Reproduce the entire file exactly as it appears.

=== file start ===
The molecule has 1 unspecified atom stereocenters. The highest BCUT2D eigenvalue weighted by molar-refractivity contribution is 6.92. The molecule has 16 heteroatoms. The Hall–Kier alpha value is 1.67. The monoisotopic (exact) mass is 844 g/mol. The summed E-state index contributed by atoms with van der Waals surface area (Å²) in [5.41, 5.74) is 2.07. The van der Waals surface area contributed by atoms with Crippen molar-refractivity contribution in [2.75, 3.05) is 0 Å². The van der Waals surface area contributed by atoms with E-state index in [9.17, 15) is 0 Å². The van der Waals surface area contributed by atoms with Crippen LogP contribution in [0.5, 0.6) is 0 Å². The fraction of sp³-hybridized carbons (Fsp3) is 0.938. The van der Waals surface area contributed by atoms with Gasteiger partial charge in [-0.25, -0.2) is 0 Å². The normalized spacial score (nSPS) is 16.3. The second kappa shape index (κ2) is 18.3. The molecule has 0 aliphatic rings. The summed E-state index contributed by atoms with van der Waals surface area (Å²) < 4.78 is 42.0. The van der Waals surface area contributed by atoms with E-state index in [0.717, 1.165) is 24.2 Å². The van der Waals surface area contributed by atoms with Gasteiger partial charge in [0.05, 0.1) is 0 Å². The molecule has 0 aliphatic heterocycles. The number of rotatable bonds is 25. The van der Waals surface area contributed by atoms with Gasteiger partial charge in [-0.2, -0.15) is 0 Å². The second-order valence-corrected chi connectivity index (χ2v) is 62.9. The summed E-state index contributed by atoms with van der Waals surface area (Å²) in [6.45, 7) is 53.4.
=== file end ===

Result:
The molecule has 1 unspecified atom stereocenters. The highest BCUT2D eigenvalue weighted by molar-refractivity contribution is 6.92. The molecule has 16 heteroatoms. The Hall–Kier alpha value is 1.67. The monoisotopic (exact) mass is 844 g/mol. The summed E-state index contributed by atoms with van der Waals surface area (Å²) in [5.41, 5.74) is 2.07. The van der Waals surface area contributed by atoms with Crippen molar-refractivity contribution in [2.75, 3.05) is 0 Å². The van der Waals surface area contributed by atoms with E-state index in [9.17, 15) is 0 Å². The van der Waals surface area contributed by atoms with Crippen LogP contribution in [0.5, 0.6) is 0 Å². The fraction of sp³-hybridized carbons (Fsp3) is 0.938. The van der Waals surface area contributed by atoms with Gasteiger partial charge in [-0.25, -0.2) is 0 Å². The normalized spacial score (nSPS) is 16.3. The second kappa shape index (κ2) is 18.3. The molecule has 0 aliphatic rings. The summed E-state index contributed by atoms with van der Waals surface area (Å²) < 4.78 is 42.0. The van der Waals surface area contributed by atoms with E-state index in [0.717, 1.165) is 24.2 Å². The van der Waals surface area contributed by atoms with Gasteiger partial charge in [0.05, 0.1) is 0 Å². The molecule has 0 aliphatic heterocycles. The number of rotatable bonds is 25. The van der Waals surface area contributed by atoms with Gasteiger partial charge in [-0.2, -0.15) is 0 Å². The second-order valence-corrected chi connectivity index (χ2v) is 62.9. The summed E-state index contributed by atoms with van der Waals surface area (Å²) in [6.45, 7) is 53.4.